Background:The design of new nuclear reactors and transmutation devices requires to reduce the present neutron cross section uncertainties of minor actinides. Purpose: Reduce the $^{243}$Am(n,$\\gamma$) cross section uncertainty. Method: The $^{243}$Am(n,$\\gamma$) cross section has been measured at the n_TOF facility at CERN with a BaF$_{2}$ Total Absorption Calorimeter, in the energy range between 0.7 eV and 2.5 keV. Results: The $^{243}$Am(n,$\\gamma$) cross section has been successfully measured in the mentioned energy range. The resolved resonance region has been extended from 250 eV up to 400 eV. In the unresolved resonance region our results are compatible with one of the two incompatible capture data sets available below 2.5 keV. The data available in EXFOR and in the literature has been used to perform a simple analysis above 2.5 keV. Conclusions: The results of this measurement contribute to reduce the $^{243}$Am(n,$\\gamma$) cross section uncertainty and suggest that this cross section is underestimate...

  19. Radiochemical determination of the neutron capture cross sections of {sup 241}Am irradiated in the JMTR reactor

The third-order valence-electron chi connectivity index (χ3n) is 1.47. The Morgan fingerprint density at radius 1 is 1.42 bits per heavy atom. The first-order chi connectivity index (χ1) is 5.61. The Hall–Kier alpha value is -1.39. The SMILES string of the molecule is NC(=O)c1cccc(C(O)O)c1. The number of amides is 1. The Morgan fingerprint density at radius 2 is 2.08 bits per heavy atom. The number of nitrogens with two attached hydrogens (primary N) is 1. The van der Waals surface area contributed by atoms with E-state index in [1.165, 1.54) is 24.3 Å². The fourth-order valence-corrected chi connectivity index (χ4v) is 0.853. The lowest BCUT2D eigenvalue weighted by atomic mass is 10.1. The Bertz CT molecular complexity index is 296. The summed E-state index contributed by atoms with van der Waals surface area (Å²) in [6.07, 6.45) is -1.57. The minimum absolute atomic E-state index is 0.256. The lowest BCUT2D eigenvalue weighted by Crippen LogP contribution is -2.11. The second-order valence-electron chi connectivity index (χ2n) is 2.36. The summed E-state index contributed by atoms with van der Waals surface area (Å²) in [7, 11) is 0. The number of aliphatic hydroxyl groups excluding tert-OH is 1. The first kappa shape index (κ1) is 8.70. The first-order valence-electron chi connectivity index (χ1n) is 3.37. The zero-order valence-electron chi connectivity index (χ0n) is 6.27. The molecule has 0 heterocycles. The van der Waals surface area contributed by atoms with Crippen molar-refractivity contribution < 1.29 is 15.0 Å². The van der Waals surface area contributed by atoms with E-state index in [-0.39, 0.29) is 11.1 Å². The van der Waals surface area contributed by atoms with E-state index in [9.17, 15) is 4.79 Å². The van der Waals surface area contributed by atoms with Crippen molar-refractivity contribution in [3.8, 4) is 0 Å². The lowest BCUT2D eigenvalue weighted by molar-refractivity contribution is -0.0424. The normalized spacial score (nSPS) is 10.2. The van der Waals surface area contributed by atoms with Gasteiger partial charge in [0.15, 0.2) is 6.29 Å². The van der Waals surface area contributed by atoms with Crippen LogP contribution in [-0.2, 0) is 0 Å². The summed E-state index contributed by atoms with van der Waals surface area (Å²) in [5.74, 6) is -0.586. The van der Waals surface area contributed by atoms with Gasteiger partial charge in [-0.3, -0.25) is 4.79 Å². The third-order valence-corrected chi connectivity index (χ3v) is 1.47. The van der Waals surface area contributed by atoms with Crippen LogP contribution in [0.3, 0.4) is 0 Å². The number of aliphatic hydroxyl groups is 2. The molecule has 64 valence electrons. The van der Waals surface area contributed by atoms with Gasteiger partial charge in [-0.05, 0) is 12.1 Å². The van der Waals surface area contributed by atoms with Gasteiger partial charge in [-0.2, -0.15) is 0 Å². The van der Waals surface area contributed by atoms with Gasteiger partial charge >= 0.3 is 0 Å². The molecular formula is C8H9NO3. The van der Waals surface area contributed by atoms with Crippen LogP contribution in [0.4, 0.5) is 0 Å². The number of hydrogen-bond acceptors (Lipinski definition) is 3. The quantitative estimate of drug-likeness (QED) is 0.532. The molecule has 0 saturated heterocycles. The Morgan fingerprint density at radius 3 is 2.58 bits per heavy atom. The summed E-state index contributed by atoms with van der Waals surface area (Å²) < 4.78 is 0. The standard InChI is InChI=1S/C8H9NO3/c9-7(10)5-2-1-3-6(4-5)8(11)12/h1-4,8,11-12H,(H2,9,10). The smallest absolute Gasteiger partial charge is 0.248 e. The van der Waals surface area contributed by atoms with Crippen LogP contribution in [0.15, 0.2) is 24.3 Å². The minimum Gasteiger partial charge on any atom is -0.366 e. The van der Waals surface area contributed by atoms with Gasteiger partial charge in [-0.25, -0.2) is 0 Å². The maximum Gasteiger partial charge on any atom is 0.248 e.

Energy Technology Data Exchange (ETDEWEB)

    Shinohara, N.; Hatsukawa, Y.; Hata, K.; Kohno, N. [Japan Atomic Energy Research Inst., Tokai, Ibaraki (Japan). Tokai Research Establishment

    1997-03-01

    The thermal neutron capture cross section {sigma}{sub 0} and Resonance integral I{sub 0} of {sup 241}Am leading to the production of {sup 242m}Am and {sup 242g}Am were measured by radiochemical method. The cross sections obtained in this study are {sigma}{sub 0}=60.9 {+-} 2.6 barn, I{sub 0}=213 {+-} 13 barn for {sup 241}Am(n,{gamma}){sup 242m}Am and {sigma}{sub 0}=736 {+-} 31 barn, I{sub 0}=1684 {+-} 92 barn for {sup 241}Am(n,{gamma}){sup 242g}Am. (author)

  20. Measurement of the Charm Production Cross Section in gamma gamma Collisions at LEP

    CERN Document Server